Hence we have$$hx=\frac{1}{2}[(\frac{1+cos\angle AHP\sqrt{1+h^2}}{2}-x]^2$$which yields finally the quadratic$$x^2+(-2h-1-cos\angle AHP\sqrt{1+h^2})x+\frac{1+2cos\angle AHP\sqrt{1+h^2}+cos^2\angle AHP(1+h^2)}{4}=0$$whose one solution (since $x<1$) is$$x=\frac{2h+1+cos\angle AHP\sqrt {1+h^2}}{2}-\sqrt {h^2+h+hcos\angle AHP\sqrt{1+h^2}}$$Example 1. For $h=\sqrt2$ we have $FH=\sqrt3$, giving $AH=\frac{\sqrt3}{2}$, whence $\angle FHG=arccos\frac{\sqrt2}{\sqrt3}=35.26^o$, and $\angle AHP=45-35.26=9.74^o$, whose $cos=.986$.

Substitution then gives$$x=2.768-2.414=.354$$ And since areas of rectangles under the same height are proportional to their bases$$BJ=.354\times BCDE$$and we have two greatest equal disjoint rectangles whose areas are less than .359 of the congruent rectangles containing them.

Example 2. Again, when $h=\sqrt3$ and consequently $\angle AHP=15^o$, we find by the same method that$$x=3.198-2.842=.356$$Example 3. But for $h=2$, when $\angle AHP=18.47^o$$$x=3.561-3.201=.360$$And for $h>2$ the excess over $.359$ increases.

But note that $h$ soon reaches a limit, since for $h\approx2.652$ we get $x=.377$, making$$hx=BJ=MNHO=1$$ and this is the greatest value $MNHO$ can have and still lie within rectangle $FGHI$.

The case of rectangles generally remains to be considered, but the foregoing seems to show that at least within certain congruent rectangles there can be greatest equal disjoint rectangles whose areas are less than $.359$ of the rectangles that contain them.

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Strictly speaking we cannot cut exactly 36% (originally specified; the question has since been edited) of the rectangle areas, for the case drawn up by the OP, without some overlap. For concentric unit squares the maximum possible cut is about 35.93%, a result incorporated into the current version of the question.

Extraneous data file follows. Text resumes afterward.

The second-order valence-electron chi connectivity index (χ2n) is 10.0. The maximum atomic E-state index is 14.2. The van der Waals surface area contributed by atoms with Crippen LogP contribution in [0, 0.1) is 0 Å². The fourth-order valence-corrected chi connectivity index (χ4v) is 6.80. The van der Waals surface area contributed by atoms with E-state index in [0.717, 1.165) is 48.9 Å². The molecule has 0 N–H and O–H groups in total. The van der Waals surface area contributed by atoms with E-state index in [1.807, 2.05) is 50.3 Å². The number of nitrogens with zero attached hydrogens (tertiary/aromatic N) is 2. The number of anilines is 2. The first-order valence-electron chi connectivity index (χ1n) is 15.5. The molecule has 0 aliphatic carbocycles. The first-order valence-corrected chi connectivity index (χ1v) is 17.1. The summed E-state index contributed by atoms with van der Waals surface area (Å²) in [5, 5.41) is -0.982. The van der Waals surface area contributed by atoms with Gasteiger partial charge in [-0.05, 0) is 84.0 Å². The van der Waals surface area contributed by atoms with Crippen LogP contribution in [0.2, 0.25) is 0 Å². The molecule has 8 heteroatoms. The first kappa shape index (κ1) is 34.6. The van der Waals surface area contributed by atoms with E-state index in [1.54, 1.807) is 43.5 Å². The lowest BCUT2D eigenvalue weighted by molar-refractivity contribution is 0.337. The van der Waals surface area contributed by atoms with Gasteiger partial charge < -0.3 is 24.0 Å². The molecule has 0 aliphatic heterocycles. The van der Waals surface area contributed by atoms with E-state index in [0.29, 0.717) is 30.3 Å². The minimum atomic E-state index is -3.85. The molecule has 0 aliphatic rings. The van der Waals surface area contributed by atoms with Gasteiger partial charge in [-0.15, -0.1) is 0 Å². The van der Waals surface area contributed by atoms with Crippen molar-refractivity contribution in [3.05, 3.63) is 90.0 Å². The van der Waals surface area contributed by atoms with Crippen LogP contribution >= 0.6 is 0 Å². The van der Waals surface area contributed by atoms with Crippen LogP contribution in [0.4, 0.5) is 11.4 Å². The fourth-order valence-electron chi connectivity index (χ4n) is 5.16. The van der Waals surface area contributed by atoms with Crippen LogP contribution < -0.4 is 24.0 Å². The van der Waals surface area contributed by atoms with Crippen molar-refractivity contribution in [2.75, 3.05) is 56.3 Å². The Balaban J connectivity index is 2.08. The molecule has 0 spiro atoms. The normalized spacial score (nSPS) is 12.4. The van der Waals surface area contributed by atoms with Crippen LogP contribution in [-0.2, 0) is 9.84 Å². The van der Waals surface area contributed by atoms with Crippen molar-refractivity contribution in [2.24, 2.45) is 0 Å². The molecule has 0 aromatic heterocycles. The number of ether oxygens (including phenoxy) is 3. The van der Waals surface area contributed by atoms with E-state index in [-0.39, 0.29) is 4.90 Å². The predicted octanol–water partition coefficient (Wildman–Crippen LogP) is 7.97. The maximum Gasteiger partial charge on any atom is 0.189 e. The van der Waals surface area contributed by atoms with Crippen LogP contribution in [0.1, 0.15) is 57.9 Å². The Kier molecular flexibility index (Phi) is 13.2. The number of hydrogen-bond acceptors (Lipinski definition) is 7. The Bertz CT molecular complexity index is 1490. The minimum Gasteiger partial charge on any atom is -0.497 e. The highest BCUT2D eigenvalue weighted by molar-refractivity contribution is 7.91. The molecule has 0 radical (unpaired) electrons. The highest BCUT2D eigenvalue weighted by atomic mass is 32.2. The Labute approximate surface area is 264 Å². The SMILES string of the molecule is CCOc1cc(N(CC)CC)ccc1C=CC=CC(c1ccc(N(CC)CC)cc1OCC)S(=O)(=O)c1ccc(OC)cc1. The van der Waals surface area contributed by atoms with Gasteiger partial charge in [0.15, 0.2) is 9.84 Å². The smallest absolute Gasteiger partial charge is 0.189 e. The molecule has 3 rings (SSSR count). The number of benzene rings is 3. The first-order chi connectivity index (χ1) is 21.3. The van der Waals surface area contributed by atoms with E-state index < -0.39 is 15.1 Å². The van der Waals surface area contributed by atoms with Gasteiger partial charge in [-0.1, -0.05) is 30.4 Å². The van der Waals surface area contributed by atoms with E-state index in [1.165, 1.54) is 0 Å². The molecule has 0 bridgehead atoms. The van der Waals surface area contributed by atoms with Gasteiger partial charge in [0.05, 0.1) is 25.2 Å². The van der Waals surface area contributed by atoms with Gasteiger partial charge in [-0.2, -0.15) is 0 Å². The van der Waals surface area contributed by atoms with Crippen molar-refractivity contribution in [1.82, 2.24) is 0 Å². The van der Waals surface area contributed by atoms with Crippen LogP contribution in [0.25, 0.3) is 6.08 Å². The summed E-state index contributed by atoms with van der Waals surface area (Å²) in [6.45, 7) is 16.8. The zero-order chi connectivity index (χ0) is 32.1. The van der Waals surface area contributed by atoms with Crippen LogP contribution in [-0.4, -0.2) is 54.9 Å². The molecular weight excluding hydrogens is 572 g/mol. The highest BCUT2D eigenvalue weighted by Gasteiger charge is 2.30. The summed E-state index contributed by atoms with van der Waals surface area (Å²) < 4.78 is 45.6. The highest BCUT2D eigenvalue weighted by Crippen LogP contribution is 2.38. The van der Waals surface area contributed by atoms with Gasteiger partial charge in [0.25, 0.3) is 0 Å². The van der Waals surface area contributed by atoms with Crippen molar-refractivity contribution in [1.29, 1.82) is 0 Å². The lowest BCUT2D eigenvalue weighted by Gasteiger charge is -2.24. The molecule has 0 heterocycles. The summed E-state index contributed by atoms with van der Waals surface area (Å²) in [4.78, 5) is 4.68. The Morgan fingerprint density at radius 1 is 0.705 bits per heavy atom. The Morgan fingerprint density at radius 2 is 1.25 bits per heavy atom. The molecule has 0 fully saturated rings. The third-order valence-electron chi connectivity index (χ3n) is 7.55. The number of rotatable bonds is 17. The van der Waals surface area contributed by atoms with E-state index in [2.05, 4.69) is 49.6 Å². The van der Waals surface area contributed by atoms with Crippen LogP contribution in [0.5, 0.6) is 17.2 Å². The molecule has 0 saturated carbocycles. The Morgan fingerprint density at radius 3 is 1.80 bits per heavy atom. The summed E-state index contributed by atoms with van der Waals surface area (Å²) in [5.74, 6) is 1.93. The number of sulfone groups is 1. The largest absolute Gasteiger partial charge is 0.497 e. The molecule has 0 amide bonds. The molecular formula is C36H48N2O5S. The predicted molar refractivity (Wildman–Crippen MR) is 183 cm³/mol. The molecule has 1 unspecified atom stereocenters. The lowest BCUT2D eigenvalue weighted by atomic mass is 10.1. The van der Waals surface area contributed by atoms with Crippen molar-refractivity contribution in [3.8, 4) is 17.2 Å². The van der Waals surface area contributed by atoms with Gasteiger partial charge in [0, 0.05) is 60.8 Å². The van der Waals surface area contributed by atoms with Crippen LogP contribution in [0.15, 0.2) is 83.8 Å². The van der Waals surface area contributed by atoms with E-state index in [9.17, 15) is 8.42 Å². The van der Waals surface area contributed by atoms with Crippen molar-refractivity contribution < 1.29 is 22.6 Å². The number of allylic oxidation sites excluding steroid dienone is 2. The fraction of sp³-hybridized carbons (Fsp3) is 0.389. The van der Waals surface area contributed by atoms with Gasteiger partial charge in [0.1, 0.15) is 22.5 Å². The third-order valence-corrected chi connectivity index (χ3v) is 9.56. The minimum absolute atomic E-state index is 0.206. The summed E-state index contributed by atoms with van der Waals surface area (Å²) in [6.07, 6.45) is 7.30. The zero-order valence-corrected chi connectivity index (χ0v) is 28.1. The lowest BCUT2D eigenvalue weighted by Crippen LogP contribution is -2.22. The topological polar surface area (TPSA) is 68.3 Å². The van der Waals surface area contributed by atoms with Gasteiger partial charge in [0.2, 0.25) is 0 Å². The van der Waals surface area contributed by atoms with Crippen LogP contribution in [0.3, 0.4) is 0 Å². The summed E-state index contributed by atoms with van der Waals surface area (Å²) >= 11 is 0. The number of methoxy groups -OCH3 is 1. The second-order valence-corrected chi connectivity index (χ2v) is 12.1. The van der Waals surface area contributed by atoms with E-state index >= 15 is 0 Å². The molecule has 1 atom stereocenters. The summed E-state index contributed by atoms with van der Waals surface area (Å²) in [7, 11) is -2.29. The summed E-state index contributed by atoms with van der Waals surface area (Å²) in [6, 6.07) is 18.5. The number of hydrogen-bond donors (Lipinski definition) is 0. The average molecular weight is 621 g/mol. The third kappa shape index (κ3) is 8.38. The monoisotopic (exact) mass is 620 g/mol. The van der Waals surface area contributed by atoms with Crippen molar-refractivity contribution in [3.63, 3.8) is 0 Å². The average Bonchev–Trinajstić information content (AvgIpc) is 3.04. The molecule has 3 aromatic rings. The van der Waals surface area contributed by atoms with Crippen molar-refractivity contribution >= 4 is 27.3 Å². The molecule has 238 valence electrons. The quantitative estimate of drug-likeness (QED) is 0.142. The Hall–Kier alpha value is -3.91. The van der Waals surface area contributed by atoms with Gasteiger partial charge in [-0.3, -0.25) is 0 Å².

Assume the squares are of unit size, concentric, and rotated 45° from each other. Let $x$ be the width of the blue strip which is also the area cut from the blue square. The area of the red cut that just touches the blue cut is $(1/2)(l-x)^2$ where $l=(1+\sqrt{2})/2$ is the distance from the right corner of the left square to the left side of the blue rectangle, and then $l-x$ is the diagonal. The condition for equal, touching areas is then

$x=(1/2)(\frac{1+\sqrt{2}}{2}-x)^2$

The root of this equation with $0<x<1$ is

$x=\frac{3+\sqrt{2}}{2}-\sqrt{2+\sqrt{2}}=0.3593...$

This root does appear to be minimal for at least the limited case of concentric equal-sized squares. If we change the rotation angle while keeping both squares concentric and of unit size, the root ranges from the value above up to $\frac{3-\sqrt{5}}{2}=0.3819...$ with the latter value occurring at zero rotation.

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  • $\begingroup$ OK, so 0.3593 is always attainable with two unit squares, but what if we have arbitrary rectangles? $\endgroup$ – Erel Segal-Halevi Aug 30 '18 at 15:34